This project was conducted at the research garden located at the Cherry Farm Entomology Laboratories of Clemson University (Clemson, South Carolina). Butterfly bush cultivars currently established in this garden are listed in Table 1: butterfly bush varieties established in the research garden at the Cherry Farm Entomology Laboratories.
|Variety||Number of Plants||Color|
|'Royal Red'||2||very deep pink|
|'Petite Plum'||2||deep pink-purple|
|'Black Knight'||2||very deep purple|
|'Empire Blue'||1||deep blue|
|'Nanho Blue'||1||pale blue|
|'Nanho Purple'||2||pale blue-purple|
Flower color analysis. (image: black swallowtail) Visible flower colors were assessed using a Munsell Colorimeter located in Dr. J.R. Aspland's color analysis laboratory (School of Textiles, Clemson Univeristy). This equiptment provides a quantitative measure of reflected light and so avoids variation based on human color perception. Using this system, color is measured on a 3-dimensional scale having a black-white (L*), red-green (a*), and yellow-blue (b*) axes system. Measurements were taken using the daylight settings. Inflorescence were removed from the plants and placed into vials of distilled water and taken within 30 minutes to the color laboratory for analyses. Three inflorescence were examined from each plant on two dates. (figure: A.Three dimensional color qualification scale. L* axis is white-black, a*axis is red-green, and b* axis is yellow-blue. B.Color space of Buddleia varieties examined.)
Flowers from the tip (youngest), middle region, and base (oldest) of each inflorescence were analyzed separately to determine if color varied with flower age.
Nectar analyses. (image: silver spotted skipper) Nectar qualities examined were: amount of nectar produced; percent sugar in the nectar, and; the relative amounts of sucrose, glucose, and fructose. In order to ensure that nectar was present for analysis, nectar feeders were excluded from three inflorescence Yellow butterflyper plant by enclosing them in fine-mesh bags for 24 hours prior to sampling. A microsyringe (10µl [microliter]) was inserted into the corolla of five flowers on each inflorescence, the nectar was extracted, and the amount of nectar from the five flowers was recorded to the nearest 0.1µl. Sugar concentration of each sample was determined immediately after removal from the flowers using a pocket sugar refractometer. Temperature, relative humidity, and rainfall were recorded in the garden.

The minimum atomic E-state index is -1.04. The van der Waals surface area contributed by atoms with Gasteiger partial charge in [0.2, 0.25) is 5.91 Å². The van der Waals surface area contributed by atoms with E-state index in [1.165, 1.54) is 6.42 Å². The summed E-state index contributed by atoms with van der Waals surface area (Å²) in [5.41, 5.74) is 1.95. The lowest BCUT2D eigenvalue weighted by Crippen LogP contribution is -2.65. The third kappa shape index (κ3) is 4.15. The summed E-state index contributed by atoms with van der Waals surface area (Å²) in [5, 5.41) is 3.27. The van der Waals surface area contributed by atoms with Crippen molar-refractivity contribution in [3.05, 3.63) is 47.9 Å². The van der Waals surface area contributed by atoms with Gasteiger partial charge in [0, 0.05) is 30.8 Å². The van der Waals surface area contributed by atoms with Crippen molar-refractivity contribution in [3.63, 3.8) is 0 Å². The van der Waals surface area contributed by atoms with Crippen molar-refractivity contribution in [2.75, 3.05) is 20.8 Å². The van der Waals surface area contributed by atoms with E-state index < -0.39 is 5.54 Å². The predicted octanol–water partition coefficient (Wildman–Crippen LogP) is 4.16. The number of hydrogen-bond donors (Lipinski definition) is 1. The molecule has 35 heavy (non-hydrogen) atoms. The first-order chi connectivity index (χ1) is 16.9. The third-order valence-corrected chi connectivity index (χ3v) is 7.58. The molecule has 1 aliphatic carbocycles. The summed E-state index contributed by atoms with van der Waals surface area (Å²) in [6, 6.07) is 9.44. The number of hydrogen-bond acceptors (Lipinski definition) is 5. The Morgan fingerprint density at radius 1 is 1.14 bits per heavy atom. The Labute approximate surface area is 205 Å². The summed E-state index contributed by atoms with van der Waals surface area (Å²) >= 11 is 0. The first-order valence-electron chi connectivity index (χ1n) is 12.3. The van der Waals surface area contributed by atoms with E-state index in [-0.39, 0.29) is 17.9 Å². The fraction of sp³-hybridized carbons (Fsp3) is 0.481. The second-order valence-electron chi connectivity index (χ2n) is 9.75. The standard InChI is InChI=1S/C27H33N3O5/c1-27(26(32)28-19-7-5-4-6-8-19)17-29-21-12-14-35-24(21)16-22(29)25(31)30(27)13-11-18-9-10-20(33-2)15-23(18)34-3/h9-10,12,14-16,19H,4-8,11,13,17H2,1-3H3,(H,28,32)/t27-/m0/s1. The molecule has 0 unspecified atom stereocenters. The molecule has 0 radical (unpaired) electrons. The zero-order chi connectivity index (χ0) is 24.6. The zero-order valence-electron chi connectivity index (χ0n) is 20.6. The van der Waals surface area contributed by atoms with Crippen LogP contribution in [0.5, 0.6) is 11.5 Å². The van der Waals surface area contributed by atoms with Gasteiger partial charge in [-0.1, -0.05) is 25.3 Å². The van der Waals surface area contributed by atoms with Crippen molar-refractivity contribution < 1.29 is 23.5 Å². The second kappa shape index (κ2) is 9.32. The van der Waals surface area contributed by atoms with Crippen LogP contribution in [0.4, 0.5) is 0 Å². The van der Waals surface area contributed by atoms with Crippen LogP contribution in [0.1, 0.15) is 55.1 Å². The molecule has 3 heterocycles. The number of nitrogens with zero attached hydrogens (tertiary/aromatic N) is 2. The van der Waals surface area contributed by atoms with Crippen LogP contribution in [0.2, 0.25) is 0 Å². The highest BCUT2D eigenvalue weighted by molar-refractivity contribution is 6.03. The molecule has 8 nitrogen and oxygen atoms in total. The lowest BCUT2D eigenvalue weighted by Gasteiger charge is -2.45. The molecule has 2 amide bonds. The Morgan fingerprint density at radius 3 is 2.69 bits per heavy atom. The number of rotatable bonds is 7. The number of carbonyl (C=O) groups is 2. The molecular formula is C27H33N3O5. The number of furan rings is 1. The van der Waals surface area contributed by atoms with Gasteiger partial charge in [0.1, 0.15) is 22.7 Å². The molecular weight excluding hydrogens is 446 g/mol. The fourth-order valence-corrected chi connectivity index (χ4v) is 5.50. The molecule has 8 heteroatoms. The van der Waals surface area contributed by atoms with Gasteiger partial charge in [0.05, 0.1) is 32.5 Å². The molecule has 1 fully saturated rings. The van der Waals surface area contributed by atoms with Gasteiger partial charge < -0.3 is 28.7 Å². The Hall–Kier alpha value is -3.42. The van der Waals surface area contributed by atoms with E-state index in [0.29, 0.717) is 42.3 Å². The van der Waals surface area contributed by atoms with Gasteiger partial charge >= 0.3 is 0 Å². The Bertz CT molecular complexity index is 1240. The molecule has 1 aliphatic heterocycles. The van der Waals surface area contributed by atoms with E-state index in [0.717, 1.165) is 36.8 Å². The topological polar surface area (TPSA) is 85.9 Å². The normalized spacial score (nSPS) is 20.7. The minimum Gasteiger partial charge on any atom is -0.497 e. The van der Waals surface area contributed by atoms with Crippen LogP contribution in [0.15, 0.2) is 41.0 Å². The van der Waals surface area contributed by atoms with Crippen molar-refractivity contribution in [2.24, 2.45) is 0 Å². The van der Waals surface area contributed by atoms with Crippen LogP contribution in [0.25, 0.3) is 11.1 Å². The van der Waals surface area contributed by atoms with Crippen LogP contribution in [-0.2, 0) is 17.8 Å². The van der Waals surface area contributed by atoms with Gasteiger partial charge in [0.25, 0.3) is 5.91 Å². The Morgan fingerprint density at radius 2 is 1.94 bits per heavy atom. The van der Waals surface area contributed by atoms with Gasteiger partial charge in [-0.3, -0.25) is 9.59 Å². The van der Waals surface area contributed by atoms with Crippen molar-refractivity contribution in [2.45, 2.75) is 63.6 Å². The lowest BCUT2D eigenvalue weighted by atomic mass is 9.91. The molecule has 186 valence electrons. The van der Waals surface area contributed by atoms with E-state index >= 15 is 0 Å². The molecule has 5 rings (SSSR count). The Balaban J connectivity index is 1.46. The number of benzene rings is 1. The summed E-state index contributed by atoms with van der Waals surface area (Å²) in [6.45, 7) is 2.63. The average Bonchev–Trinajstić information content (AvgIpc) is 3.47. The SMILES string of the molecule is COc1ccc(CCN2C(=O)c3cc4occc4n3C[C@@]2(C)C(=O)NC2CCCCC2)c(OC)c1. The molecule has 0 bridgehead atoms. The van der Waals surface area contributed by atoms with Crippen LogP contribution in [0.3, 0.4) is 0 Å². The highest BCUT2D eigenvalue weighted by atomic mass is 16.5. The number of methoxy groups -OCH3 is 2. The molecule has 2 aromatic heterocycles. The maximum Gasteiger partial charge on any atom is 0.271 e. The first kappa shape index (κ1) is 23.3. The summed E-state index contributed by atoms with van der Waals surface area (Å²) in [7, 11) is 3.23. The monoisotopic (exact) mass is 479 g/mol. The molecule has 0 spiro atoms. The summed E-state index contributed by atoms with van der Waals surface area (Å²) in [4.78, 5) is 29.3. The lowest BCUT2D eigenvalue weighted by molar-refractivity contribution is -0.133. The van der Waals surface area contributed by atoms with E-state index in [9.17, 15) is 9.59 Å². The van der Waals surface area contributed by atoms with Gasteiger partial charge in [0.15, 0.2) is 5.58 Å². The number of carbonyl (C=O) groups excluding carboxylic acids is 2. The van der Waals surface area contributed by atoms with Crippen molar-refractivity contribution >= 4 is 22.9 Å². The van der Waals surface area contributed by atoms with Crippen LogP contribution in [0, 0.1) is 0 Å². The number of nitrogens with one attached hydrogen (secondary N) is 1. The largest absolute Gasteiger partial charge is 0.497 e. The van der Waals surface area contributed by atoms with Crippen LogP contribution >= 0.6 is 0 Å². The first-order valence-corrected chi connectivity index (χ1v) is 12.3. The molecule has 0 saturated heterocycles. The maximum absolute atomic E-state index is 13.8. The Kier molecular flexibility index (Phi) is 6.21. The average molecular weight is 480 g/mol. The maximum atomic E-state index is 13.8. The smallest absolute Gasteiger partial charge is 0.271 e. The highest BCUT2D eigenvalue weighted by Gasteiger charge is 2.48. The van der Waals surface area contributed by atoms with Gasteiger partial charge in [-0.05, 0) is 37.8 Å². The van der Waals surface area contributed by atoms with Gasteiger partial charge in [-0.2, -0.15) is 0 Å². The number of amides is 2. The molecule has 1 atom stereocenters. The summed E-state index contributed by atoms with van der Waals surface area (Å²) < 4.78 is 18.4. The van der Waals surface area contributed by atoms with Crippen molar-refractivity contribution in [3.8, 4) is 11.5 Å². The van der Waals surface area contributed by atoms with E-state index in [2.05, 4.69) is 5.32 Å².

(image: silver spotted skipper) Identification of sugar composition of the nectars was accomplished as follows. Nectar was extracted from flowers as described above. After sample preparation, they were injected into an HPLC carbohydrate column and analyzed using a refractive index. Quantities of each sugar, expressed as percent mass, was determined by comparison to fructose, glucose and sucrose standards. Samples for sugar identifications were gathered and prepared by Tze-Wah Leung and HPLC analyses were conducted by Anil Ranwala in Dr. W.B. Miller's laboratory (Department of Horticulture, Clemson University).
Butterfly visitation rates. Data on butterfly visitation on the plants in the study were determined by direct observations. Walk-through counts of butterfly visits were made twice daily beginning at approximately 10 am and 2 pm on each Monday, Wednesday, and Friday. Observers recorded the number and species of all butterflies on each plant.